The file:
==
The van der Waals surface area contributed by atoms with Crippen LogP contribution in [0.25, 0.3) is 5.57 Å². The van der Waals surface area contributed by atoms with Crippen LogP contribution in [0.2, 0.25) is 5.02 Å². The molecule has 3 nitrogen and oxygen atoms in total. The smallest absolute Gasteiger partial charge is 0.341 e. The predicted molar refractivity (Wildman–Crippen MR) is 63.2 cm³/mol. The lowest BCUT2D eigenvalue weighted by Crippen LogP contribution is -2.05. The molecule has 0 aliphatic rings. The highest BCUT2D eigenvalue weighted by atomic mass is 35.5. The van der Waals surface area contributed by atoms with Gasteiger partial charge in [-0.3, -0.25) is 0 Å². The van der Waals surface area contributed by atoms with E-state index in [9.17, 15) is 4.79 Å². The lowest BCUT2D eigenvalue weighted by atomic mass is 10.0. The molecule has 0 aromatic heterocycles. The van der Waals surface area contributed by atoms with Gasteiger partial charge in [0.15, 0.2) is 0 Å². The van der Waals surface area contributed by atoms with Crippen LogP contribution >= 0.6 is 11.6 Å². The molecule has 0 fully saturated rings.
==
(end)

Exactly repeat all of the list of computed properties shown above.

The van der Waals surface area contributed by atoms with Crippen LogP contribution in [0.25, 0.3) is 5.57 Å². The van der Waals surface area contributed by atoms with Crippen LogP contribution in [0.2, 0.25) is 5.02 Å². The molecule has 3 nitrogen and oxygen atoms in total. The smallest absolute Gasteiger partial charge is 0.341 e. The predicted molar refractivity (Wildman–Crippen MR) is 63.2 cm³/mol. The lowest BCUT2D eigenvalue weighted by Crippen LogP contribution is -2.05. The molecule has 0 aliphatic rings. The highest BCUT2D eigenvalue weighted by atomic mass is 35.5. The van der Waals surface area contributed by atoms with Gasteiger partial charge in [-0.3, -0.25) is 0 Å². The van der Waals surface area contributed by atoms with E-state index in [9.17, 15) is 4.79 Å². The lowest BCUT2D eigenvalue weighted by atomic mass is 10.0. The molecule has 0 aromatic heterocycles. The van der Waals surface area contributed by atoms with Gasteiger partial charge in [0.15, 0.2) is 0 Å². The van der Waals surface area contributed by atoms with Crippen LogP contribution >= 0.6 is 11.6 Å². The molecule has 0 fully saturated rings.